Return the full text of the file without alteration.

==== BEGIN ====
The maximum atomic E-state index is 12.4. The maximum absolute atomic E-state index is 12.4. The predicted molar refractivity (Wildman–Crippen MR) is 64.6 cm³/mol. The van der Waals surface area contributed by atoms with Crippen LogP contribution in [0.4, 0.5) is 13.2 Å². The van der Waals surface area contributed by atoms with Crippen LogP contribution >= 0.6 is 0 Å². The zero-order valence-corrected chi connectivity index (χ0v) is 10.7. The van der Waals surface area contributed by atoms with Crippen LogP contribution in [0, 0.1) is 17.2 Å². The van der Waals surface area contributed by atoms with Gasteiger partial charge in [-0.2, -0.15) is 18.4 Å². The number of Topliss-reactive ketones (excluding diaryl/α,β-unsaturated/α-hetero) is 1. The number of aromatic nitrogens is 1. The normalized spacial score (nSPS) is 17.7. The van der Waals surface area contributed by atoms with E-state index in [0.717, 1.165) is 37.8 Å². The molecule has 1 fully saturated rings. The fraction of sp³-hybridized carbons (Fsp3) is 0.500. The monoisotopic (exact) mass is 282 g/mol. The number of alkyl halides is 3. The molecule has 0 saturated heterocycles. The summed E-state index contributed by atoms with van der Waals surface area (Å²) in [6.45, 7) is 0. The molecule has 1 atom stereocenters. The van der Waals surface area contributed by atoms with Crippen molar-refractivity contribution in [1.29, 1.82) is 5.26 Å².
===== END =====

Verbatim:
The maximum atomic E-state index is 12.4. The maximum absolute atomic E-state index is 12.4. The predicted molar refractivity (Wildman–Crippen MR) is 64.6 cm³/mol. The van der Waals surface area contributed by atoms with Crippen LogP contribution in [0.4, 0.5) is 13.2 Å². The van der Waals surface area contributed by atoms with Crippen LogP contribution >= 0.6 is 0 Å². The zero-order valence-corrected chi connectivity index (χ0v) is 10.7. The van der Waals surface area contributed by atoms with Crippen LogP contribution in [0, 0.1) is 17.2 Å². The van der Waals surface area contributed by atoms with Gasteiger partial charge in [-0.2, -0.15) is 18.4 Å². The number of Topliss-reactive ketones (excluding diaryl/α,β-unsaturated/α-hetero) is 1. The number of aromatic nitrogens is 1. The normalized spacial score (nSPS) is 17.7. The van der Waals surface area contributed by atoms with E-state index in [0.717, 1.165) is 37.8 Å². The molecule has 1 fully saturated rings. The fraction of sp³-hybridized carbons (Fsp3) is 0.500. The monoisotopic (exact) mass is 282 g/mol. The number of alkyl halides is 3. The molecule has 0 saturated heterocycles. The summed E-state index contributed by atoms with van der Waals surface area (Å²) in [6.45, 7) is 0. The molecule has 1 atom stereocenters. The van der Waals surface area contributed by atoms with Crippen molar-refractivity contribution in [1.29, 1.82) is 5.26 Å².